Malzahn wasn't panicked. After all, he had seen Marshall lead game-winning touchdown drives against Mississippi State and Texas A&M earlier this season, and with 1:49 to work with, getting at least a field goal wasn't impossible.
"Believe it or not, I felt good," Malzahn said. "I had a decent idea how they'd play in their two-minute defense, and we've got a great field goal kicker so we were pretty calm right there."
But the chances were slipping away. A screen pass with less than a minute to go went nowhere. Marshall threw an incompletion down the left sideline. Then protection broke down and he was sacked with 36 seconds to play, putting Auburn in fourth-and-18.
Auburn may be playing with house money this season, but after dominating the game for three quarters it would have been crushing to let this one slip away.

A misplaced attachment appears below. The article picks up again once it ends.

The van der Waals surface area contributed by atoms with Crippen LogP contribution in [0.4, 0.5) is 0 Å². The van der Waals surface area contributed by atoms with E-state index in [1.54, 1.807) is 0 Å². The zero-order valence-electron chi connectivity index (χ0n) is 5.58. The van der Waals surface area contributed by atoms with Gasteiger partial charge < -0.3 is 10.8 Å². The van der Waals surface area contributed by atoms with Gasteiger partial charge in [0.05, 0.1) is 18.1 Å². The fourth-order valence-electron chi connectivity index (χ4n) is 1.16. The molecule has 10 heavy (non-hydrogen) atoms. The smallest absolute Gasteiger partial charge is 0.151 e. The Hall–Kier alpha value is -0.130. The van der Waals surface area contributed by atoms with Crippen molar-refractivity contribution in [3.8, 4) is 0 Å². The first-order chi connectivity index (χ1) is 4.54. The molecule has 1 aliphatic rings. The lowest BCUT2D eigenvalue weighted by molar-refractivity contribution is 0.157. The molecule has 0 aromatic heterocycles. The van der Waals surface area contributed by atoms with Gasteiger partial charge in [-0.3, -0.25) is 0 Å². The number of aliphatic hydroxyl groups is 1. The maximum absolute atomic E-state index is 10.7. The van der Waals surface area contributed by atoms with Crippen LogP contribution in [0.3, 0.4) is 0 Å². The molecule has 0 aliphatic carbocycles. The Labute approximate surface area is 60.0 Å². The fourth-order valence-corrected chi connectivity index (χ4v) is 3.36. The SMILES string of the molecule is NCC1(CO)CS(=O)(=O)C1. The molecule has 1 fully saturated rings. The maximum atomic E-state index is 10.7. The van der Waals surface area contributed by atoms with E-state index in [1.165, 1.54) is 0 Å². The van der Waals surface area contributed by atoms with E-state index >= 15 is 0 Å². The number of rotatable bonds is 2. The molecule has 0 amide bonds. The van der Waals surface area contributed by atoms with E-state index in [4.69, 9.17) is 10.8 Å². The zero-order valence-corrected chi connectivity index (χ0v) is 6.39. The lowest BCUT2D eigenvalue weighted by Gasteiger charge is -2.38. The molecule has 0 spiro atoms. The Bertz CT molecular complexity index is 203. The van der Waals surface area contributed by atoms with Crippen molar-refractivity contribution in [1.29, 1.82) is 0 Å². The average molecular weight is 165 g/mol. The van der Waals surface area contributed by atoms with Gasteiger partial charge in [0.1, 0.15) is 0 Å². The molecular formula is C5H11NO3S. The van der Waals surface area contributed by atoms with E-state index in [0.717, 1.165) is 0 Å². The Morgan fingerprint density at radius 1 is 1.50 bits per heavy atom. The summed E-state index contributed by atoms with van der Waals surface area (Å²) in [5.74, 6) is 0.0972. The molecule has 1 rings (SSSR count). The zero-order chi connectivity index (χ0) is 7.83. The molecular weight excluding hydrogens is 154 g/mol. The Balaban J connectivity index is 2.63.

Instead, it was Georgia (6-4, 4-3) that had to deal with heartbreak — again — when Murray's desperate attempt to answer Marshall from Auburn's 20 yard line fell incomplete as the clock expired. For the Bulldogs, that kind of ending was oddly fitting during a luckless season in which its hopes of winning the SEC were ruined by significant injuries. There was nothing the Bulldogs could do about the short-handed losses to Missouri and Vanderbilt, but this one will leave plenty of what-ifs.
"By the time I had to speak (in the locker room), I really didn't know what to say," Georgia coach Mark Richt said. "I told them I thought they were a pretty amazing group of guys to get it to 38-37 like we did. I just talked a little bit about what we could learn from it."